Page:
On the shore, the park’s coral reef island is the place to go if you want to swim, snorkel, or dive. At low tide, the receding water also reveals a series of rocks and colorful coral.
Visit the Buffer Zone
While culture thrives in Phan Rang-Tháp Chàm, Vietnamese traditions can also be explored in the Buffer Zone of Núi Chúa National Park. An estimated 30,000 locals live in the park’s Buffer Zone in small villages, while a relatively small number of locals may live deeper within the park’s remote areas.
Whether you decide to stick to the more developed villages or head to the remote wilderness, participating in a homestay is an excellent way for travelers to be immersed in the local culture. Villagers are eager to share their traditions and are happy to open their doors to visitors to share a meal, observe their day-to-day lives, or have guests spend the night.
Plants and Wildlife
Important for both terrestrial and marine ecosystems, it is estimated that more than 1000 various plant and animal species live within Núi Chúa National Park. As an arid climate, there isn’t as extensive a list of plant life thriving in the park. Most of the plants are restricted to the mountain, desert, or oceanic climates.
Forest degradation is a serious threat to Núi Chúa and the Vietnamese government is focused on its continual effort to protect the primary forest ecosystem.
Of all the animal species in the national park, there are 72 mammals and 181 bird species recorded within Núi Chúa. Some of Vietnam and Asia’s rarest animals including the pygmy loris, sun bear, Asian black bear, large-antlered muntjac, and black-shanked douc live in Núi Chúa National Park.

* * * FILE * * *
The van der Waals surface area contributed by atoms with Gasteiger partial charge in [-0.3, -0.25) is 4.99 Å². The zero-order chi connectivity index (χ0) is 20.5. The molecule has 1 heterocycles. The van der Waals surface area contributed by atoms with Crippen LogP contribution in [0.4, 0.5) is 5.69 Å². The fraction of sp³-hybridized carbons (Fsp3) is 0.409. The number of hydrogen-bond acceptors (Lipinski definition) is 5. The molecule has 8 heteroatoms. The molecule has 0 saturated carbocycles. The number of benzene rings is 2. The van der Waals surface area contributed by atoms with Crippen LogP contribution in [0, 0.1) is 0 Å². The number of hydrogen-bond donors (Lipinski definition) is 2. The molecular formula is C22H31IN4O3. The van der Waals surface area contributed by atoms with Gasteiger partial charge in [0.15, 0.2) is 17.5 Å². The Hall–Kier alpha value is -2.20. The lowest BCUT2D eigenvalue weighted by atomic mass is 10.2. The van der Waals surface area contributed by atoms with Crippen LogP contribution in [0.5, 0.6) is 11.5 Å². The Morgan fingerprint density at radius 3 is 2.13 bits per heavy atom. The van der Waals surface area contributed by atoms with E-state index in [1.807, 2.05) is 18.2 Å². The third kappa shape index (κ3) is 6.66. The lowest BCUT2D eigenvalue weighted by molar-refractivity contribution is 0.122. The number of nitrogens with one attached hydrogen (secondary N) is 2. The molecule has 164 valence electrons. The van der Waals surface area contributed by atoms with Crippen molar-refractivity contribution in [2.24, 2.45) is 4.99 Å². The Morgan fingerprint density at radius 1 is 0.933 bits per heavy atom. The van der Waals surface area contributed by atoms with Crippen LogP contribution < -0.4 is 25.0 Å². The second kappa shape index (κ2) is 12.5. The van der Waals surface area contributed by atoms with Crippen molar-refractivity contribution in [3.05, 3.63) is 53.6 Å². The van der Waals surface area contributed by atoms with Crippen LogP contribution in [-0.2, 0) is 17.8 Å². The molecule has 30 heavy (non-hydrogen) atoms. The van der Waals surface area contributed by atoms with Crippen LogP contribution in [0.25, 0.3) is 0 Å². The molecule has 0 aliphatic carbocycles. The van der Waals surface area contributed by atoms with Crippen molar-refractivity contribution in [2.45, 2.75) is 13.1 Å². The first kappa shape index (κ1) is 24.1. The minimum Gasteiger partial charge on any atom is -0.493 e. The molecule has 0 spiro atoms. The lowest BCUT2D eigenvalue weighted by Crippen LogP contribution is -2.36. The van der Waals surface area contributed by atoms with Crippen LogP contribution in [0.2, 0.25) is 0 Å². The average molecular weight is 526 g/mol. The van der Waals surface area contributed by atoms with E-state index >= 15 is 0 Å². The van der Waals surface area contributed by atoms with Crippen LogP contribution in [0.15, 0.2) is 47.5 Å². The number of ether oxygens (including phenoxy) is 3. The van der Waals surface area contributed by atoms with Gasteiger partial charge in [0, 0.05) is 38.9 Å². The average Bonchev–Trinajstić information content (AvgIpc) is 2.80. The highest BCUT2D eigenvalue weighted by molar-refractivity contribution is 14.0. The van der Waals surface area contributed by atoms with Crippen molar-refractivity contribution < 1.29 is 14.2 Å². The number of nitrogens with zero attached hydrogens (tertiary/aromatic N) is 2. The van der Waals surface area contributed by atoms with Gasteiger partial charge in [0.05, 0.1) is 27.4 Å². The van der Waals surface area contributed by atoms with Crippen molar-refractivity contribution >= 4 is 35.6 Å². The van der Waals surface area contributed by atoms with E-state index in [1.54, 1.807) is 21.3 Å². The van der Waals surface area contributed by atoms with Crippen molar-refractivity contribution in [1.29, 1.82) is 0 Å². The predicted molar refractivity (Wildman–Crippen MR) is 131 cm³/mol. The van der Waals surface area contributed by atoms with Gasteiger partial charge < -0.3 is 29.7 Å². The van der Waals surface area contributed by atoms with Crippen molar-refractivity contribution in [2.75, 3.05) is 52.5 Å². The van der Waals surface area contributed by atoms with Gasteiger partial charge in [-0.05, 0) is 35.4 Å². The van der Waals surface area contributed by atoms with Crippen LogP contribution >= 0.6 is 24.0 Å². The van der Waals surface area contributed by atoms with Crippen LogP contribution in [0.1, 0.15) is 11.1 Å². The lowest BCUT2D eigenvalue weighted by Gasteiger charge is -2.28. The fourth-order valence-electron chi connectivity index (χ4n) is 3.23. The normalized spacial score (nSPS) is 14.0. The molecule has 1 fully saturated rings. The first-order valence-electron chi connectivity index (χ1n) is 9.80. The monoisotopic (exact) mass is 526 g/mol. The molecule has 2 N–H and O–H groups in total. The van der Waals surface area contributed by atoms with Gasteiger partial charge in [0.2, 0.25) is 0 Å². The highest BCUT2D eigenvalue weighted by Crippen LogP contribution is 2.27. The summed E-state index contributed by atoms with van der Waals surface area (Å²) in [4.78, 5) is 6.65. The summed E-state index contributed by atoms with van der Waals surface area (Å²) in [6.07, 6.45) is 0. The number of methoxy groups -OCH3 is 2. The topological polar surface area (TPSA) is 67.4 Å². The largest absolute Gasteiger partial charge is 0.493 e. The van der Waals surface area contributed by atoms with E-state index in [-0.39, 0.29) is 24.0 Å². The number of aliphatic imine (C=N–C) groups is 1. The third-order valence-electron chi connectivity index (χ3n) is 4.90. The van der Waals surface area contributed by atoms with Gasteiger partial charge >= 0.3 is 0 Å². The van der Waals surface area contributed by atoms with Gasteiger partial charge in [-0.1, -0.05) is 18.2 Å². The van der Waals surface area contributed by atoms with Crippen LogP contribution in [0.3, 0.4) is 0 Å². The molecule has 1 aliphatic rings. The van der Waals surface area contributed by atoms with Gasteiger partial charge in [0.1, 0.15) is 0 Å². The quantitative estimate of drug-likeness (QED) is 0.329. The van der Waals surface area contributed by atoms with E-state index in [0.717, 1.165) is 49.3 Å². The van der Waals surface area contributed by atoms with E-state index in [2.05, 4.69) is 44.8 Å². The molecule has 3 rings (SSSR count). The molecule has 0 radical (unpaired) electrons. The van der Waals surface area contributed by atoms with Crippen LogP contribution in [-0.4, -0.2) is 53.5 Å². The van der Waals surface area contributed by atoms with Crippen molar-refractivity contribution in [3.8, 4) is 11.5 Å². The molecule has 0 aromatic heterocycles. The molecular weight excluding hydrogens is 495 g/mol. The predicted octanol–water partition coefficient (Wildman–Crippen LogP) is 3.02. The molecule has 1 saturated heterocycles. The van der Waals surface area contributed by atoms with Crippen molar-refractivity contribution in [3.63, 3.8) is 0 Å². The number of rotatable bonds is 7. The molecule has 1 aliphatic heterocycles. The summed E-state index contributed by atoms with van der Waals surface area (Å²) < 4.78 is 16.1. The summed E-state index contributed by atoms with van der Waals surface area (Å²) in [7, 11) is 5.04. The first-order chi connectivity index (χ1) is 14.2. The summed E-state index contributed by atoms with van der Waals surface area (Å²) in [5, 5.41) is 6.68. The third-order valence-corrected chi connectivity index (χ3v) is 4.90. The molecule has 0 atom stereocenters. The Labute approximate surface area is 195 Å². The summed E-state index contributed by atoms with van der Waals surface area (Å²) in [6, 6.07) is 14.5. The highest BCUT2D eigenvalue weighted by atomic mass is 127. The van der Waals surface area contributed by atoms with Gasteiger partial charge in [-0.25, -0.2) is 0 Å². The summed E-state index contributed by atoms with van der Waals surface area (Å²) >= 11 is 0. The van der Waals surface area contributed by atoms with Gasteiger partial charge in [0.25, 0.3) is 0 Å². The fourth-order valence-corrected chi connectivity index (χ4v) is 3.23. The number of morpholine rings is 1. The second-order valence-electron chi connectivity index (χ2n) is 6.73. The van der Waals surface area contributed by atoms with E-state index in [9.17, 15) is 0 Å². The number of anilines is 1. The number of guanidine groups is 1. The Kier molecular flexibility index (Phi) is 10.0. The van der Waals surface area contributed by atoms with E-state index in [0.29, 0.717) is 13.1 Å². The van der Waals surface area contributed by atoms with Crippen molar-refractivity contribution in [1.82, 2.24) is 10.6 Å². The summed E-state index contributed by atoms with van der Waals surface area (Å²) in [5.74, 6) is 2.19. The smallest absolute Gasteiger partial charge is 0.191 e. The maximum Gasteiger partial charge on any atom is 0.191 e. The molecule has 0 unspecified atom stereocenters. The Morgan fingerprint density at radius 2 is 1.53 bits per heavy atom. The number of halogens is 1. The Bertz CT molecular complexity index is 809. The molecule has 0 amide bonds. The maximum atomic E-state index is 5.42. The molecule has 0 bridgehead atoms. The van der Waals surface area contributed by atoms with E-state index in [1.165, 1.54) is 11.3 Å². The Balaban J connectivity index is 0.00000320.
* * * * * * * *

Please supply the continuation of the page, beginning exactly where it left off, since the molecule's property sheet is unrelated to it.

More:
Furthermore, 12 bat species hide in the park’s cave with the lesser short-nosed fruit bat listed on Vietnam’s Red List as endangered.
For marine wildlife enthusiasts, the oceanic ecosystem of the park is home to an array of aquatic plants and animals, including 11 turtle species. Sea turtles frequent some of the beaches to lay their eggs, while others remain terrestrial and hidden in the mountainous terrain. Perhaps the most fragile ecosystem, Núi Chúa’s marine biodiversity is certainly the park’s greatest marvel.
How to Get There
Since Núi Chúa National Park is located in South Central Vietnam, the majority of international visitors will travel from Ho Chi Minh City to Phan Rang-Tháp Chàm. Driving between the southern metropolis and seaside town will take about 7 hours by car. Trains and domestic flights may also be available for travelers looking to quickly access the national park.
From Phan Rang-Tháp Chàm, Núi Chúa National Park is only a 45-minute drive outside of the city. Slightly north from the town, travelers can arrange for public, private, or rented transportation. Visitors who have arranged for a guided tour will most likely be provided transportation by the tour company. Taxis, buses, and motorbikes are the alternative options for visitors looking to visit the park.
When to Visit
Unlike northern coastal areas in Vietnam, the national park’s semi-arid coastal location makes it one of the driest regions in the country. Receiving an average of 650 millimeters of rain annually, the park’s dry season lasts about 8 months.
Visitors can enjoy the park with less rain during the winter months (November/December) through the end of summer (July/August). Otherwise, rain returns to the park, although not as intensely as some other regions. Núi Chúa is open year-round, but due to the extended dry season, the winter and summer months tend to be the national park’s most popular time for visitors.
Protecting some of Vietnam’s most vulnerable habitats, Núi Chúa National Park is one of the country’s most unique protected areas due to its sea to summit landscape. From the tide pools to the lush green hills and emerald mountains, there is a deluge of places for visitors to explore.
With nearby resorts, access to Núi Chúa is easily accessible and visitors don’t have to travel far to immerse themselves in nature’s profound beauty.
Address: Thôn Thái An, Ninh Hải District, Ninh Thuan Province, Vietnam
Phone: +84 94 672 06 97
Established: July 9, 2003